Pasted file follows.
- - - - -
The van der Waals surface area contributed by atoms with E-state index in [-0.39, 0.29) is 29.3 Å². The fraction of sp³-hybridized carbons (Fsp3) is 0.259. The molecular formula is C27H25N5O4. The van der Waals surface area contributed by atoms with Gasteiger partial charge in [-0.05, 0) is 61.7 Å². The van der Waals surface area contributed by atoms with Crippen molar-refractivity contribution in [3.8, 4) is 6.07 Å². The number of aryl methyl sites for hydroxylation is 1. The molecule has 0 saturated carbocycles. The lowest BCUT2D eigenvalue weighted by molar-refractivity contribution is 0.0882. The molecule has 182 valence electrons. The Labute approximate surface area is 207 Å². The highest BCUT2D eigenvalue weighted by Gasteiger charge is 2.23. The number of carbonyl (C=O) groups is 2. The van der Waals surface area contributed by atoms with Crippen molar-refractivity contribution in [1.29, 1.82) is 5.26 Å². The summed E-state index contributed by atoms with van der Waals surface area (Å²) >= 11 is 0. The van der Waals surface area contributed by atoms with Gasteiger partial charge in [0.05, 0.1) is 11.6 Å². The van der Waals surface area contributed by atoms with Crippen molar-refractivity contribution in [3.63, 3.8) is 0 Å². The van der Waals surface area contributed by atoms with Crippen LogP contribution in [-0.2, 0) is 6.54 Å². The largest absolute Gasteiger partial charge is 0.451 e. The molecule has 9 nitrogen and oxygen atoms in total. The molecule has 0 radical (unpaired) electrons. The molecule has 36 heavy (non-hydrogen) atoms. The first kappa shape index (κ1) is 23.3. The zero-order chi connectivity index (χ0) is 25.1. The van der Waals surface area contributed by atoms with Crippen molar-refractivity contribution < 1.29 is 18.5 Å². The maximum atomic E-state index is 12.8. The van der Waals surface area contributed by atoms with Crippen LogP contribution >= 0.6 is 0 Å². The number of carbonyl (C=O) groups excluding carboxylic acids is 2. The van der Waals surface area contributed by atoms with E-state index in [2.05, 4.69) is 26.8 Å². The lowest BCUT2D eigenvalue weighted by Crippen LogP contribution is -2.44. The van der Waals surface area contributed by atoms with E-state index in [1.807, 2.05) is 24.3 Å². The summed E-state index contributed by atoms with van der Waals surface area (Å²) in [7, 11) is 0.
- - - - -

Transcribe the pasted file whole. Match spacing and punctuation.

The van der Waals surface area contributed by atoms with E-state index in [-0.39, 0.29) is 29.3 Å². The fraction of sp³-hybridized carbons (Fsp3) is 0.259. The molecular formula is C27H25N5O4. The van der Waals surface area contributed by atoms with Gasteiger partial charge in [-0.05, 0) is 61.7 Å². The van der Waals surface area contributed by atoms with Crippen molar-refractivity contribution in [3.8, 4) is 6.07 Å². The number of aryl methyl sites for hydroxylation is 1. The molecule has 0 saturated carbocycles. The lowest BCUT2D eigenvalue weighted by molar-refractivity contribution is 0.0882. The molecule has 182 valence electrons. The Labute approximate surface area is 207 Å². The highest BCUT2D eigenvalue weighted by Gasteiger charge is 2.23. The number of carbonyl (C=O) groups is 2. The van der Waals surface area contributed by atoms with Crippen molar-refractivity contribution in [1.29, 1.82) is 5.26 Å². The summed E-state index contributed by atoms with van der Waals surface area (Å²) >= 11 is 0. The van der Waals surface area contributed by atoms with Gasteiger partial charge in [0.05, 0.1) is 11.6 Å². The van der Waals surface area contributed by atoms with Crippen molar-refractivity contribution in [3.63, 3.8) is 0 Å². The van der Waals surface area contributed by atoms with Crippen LogP contribution in [-0.2, 0) is 6.54 Å². The largest absolute Gasteiger partial charge is 0.451 e. The molecule has 9 nitrogen and oxygen atoms in total. The molecule has 0 radical (unpaired) electrons. The molecule has 36 heavy (non-hydrogen) atoms. The first kappa shape index (κ1) is 23.3. The zero-order chi connectivity index (χ0) is 25.1. The van der Waals surface area contributed by atoms with Crippen molar-refractivity contribution < 1.29 is 18.5 Å². The maximum atomic E-state index is 12.8. The van der Waals surface area contributed by atoms with Crippen LogP contribution >= 0.6 is 0 Å². The number of carbonyl (C=O) groups excluding carboxylic acids is 2. The van der Waals surface area contributed by atoms with E-state index in [2.05, 4.69) is 26.8 Å². The lowest BCUT2D eigenvalue weighted by Crippen LogP contribution is -2.44. The van der Waals surface area contributed by atoms with E-state index in [1.807, 2.05) is 24.3 Å². The summed E-state index contributed by atoms with van der Waals surface area (Å²) in [7, 11) is 0.